Throughout the year, many organizations hold various events for one reason or another. As anyone who has even been involved with putting on and organizing an event will tell you, it requires a lot of hard work from a great team of people.
Putting on a blockbuster event is one thing, but what if you could make them more philanthropic? There are many different ways to accomplish this, and most of the time it doesn’t require a lot of extra work and is just a matter of using your talents and the resources close to you.
Here are my 10 tips to make a work event more philanthropic.
1. Find a good time to throw an event.
There are times of the year when people attend more events. During certain months, there is more fiscal giving than others. If you want to maximize your earnings at your charity event, aim to throw events around the holiday season. Keep in mind, you might have more competition because many people throw events this time of the year for the same reason.
2. Find a cause that fits with your organization.
You want to seek a charity that resonates with your employees, guests, and the brand of your organization. The more relevant the cause, the more people will feel connected to it. The more connected they feel, the better it will play out at the event. If you are a women’s organization, perhaps you seek a women’s health charity. If you work with children, a toy drive around the holidays makes for an appropriate cause.
3. Put your talent to the test.
When it comes to partnering your company philanthropically, your skills become an asset to the cause. If you are a social media genius, offer to run the social media for the event. That way you can support both your company and the cause at hand. Your talent might be getting all the people there and letting the charity or your team handle the planning. Whatever your talent, put it to best use to help raise money and awareness.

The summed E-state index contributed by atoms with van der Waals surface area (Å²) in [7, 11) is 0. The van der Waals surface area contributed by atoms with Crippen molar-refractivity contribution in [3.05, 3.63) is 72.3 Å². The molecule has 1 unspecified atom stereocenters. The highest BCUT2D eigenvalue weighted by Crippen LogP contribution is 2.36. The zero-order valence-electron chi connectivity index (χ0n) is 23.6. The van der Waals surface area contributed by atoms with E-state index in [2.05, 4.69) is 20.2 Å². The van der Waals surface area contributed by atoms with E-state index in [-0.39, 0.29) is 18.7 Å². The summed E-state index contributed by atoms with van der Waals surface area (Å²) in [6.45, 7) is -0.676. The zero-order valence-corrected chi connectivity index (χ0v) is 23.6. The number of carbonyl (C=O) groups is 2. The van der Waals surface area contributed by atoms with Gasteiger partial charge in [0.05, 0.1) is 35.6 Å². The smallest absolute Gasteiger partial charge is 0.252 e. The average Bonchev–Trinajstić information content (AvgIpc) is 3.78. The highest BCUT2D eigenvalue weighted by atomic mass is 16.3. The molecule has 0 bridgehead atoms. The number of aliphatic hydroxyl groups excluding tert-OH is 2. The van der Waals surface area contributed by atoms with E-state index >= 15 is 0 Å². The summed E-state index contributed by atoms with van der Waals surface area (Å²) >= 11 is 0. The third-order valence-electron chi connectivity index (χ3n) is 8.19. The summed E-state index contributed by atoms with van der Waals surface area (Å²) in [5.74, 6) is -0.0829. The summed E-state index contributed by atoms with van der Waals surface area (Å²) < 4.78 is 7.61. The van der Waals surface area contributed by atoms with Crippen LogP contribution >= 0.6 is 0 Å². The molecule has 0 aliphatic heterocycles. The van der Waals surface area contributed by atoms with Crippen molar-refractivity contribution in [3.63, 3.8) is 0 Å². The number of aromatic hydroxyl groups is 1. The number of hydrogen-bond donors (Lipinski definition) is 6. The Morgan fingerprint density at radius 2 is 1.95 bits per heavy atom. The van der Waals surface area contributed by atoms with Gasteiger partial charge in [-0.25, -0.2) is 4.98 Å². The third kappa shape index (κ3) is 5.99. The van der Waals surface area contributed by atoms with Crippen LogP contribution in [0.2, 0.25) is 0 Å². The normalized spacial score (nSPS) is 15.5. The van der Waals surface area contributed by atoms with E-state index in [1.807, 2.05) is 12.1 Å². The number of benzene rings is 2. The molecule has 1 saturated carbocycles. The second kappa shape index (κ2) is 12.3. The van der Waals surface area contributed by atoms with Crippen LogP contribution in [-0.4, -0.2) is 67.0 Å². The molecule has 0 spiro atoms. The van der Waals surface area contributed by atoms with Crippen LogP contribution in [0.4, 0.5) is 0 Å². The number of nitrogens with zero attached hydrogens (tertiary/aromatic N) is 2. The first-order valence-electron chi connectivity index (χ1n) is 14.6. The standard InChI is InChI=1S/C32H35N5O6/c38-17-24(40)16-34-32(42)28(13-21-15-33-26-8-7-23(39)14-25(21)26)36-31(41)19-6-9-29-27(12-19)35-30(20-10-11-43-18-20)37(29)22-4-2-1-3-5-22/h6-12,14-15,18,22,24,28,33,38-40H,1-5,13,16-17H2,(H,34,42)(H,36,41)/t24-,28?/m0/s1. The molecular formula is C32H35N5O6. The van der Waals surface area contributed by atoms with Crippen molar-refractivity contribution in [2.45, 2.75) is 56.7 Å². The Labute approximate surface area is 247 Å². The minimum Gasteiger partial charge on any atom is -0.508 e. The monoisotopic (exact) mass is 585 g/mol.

4. Encourage voluntary participation.
No one wants to be forced into helping. Present the event to your staff as an extra project. If you need help on weeknights and weekends, offer incentives and make it casual. Creating incentives rewards your employees for helping and offers them the chance to work more closely with the higher ups. You can also bring in a special team of interns or volunteers for your event to help them make connections and gain experience. Don’t forget, many employees have children who are required/need to earn volunteer hours for school.
5. Sponsorships are a form of marketing.
Don’t be modest when it comes to promoting your business in tandem with a good cause. You are simultaneously helping your business and doing your philanthropic duty. Really, you are killing two birds with one stone. Sponsoring is a great way to support a cause and promote your business at the same time.
6. Increasing the range of networking.
When you throw an event for a cause, you are bringing different groups of people together. This allows for new connections to be made, and intermingling of networks. Bring people from around the community to the event. Everyone likes to celebrate, and if it is for a good cause it is all the better. Making new friends in the process can’t hurt.
7. Rally your team to bring in the goods.
Consider having different methods of donations. Not everyone likes to make cash donations, and some are not able to fiscally. During the winter months, for example, you can provide the opportunity for individuals to bring warm clothes, canned goods or toys for underprivileged children and families. This offers individuals and employees opportunities to give besides at the event and other than financially.
8. Classily ask for donations.
You can offer an incentive to your employees by matching donations made to the cause. Be sure to always present it as voluntary, because you don’t want to pressure people into participating. When you are holding your event, find a method to respectfully solicit donations. Leave a basket on each table or have a table by the exit that offers an opportunity to give to the cause. You can also have a percentage of the bar or food tab be given to the charity.
9. Send thank you notes, and a second chance.
Be sure to save all the RSVPs or nametags that were used at the event. This allows you to know who was present. Sending a thank you note shows a personal touch that goes the extra mile. You can include an envelope for a ‘last chance’ donation to the cause, too. Some organizations opt-out for this, or rather, include a link for a digital option. The easier you make the process for them, the more often people send donations.
10. Cap it with a memento.
In your thank you notes, include a little keepsake. It can be something personal from the event, such as a photograph, or a little theme-specific talisman. Many organizations continue the branding campaign and send a piece of merchandise such as a hat, keychain, bumper sticker, or t-shirt. Make sure it fits with the event and remains relevant.
Mary Wong is the president of the Office Depot Foundation, the 501(c)(3) independent charitable giving arm of Office Depot, Inc.